WASHINGTON — The Space Force is seeking bids for the next phase of national security launches, solidifying its push to diversify its pool of military launch service providers.
Space Systems Command, which executes the majority of the Space Force’s acquisition programs, announced the National Security Space Launch request for proposals Oct. 5.
“The resiliency and affordability of this approach will benefit our growing domestic launch industry and provide the capability, supply chain stability, capacity, and launch efficiency needed for our NSSL missions,” Col. Doug Pentecost, program executive officer for assured access to space, said in a statement. “This transformative strategy ensures our ability to secure our nation’s interests by creating a more resilient space architecture through proliferation, disaggregation, and orbital diversity.”
After years of relying only on United Launch Alliance to fly its satellites, the Space Force in 2020 opened its launch program to competition. That year, it chose SpaceX to launch 40% of its missions between fiscal 2022 and 2027 and ULA to launch the remaining 60%.
The ordering for those missions ends after fiscal 2024, and the Phase 3 solicitation will cover the program’s next bulk buy. The service issued multiple draft solicitations earlier this year and garnered feedback from companies before releasing the final RFP. In that document, the service pursues a two-lane approach to procuring launch services, a departure from its Phase 2 contract.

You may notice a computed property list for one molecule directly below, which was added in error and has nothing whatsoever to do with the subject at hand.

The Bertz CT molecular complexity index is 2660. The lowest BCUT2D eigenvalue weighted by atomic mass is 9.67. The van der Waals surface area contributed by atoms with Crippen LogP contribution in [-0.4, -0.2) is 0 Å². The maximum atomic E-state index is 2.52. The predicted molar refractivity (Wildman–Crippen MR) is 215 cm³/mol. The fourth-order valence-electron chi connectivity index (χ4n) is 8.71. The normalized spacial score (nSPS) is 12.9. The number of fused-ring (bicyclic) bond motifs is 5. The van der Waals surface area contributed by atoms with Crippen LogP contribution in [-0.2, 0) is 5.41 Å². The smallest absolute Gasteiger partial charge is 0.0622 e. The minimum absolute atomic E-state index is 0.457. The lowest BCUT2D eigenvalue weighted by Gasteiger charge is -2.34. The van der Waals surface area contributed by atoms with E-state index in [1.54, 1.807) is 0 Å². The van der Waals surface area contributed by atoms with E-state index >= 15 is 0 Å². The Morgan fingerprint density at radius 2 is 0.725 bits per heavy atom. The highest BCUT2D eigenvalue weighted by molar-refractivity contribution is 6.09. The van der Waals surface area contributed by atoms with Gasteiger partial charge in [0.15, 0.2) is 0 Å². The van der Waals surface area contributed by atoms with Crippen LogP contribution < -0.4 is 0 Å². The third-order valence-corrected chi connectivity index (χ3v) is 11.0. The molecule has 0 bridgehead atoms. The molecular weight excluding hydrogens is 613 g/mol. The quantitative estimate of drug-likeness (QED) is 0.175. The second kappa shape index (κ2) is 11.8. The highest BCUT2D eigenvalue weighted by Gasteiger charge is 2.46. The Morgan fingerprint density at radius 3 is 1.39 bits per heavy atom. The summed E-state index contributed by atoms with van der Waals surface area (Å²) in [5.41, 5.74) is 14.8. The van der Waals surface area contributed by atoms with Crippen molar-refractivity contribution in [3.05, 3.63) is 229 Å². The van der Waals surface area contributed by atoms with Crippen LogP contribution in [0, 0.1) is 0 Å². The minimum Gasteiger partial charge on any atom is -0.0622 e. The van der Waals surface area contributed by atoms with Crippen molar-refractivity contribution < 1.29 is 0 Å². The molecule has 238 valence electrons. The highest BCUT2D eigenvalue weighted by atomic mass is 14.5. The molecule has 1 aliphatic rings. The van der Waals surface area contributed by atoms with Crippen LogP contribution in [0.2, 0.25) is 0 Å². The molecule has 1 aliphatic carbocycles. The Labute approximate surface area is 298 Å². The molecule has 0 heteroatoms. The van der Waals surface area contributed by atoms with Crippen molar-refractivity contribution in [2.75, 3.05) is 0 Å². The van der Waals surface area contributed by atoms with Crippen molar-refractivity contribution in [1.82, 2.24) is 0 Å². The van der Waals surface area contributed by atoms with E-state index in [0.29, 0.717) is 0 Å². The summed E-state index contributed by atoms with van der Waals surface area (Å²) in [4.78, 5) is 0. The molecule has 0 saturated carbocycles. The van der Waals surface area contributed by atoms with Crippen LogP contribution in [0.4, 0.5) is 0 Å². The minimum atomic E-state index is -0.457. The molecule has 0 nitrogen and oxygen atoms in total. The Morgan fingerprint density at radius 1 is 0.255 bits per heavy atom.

Lane 1 is for commercial-like missions and small launches and will have room for an unlimited number of companies who won’t have to meet all certification requirements. The strategy also will allow new providers to on-ramp to Lane 1 as they demonstrate rockets that meet the Space Force’s requirements.
Lane 2 is reserved for more demanding missions with more challenging requirements, similar to the current contract shared by ULA and SpaceX. While an early draft limited competition to two providers, a later version opened it to three companies and the final solicitation solidifies that approach.
“As we continue to drive speed in our acquisitions, NSSL Phase 3 is critical to our ability to put new space capabilities on orbit quickly,” Assistant Secretary of the Air Force for Space Acquisition and Integration Frank Calvelli said in the statement. “I am extremely proud of the SSC team and the innovative work they have done to define a new dual-lane approach to launch, and the addition of a third launch service provider in Lane 2.”
The Space Force anticipates awarding contracts for Lane 1 next spring and Lane 2 next fall.
The Lane 2 landscape includes incumbents SpaceX and ULA as well as other companies developing launch vehicles that could be approved to fly national security missions in the coming years. That includes Blue Origin, owned by billionaire Jeff Bezos, whose New Glenn rocket is in the midst of the certification process.
Courtney Albon is C4ISRNET’s space and emerging technology reporter. She has covered the U.S. military since 2012, with a focus on the Air Force and Space Force. She has reported on some of the Defense Department’s most significant acquisition, budget and policy challenges.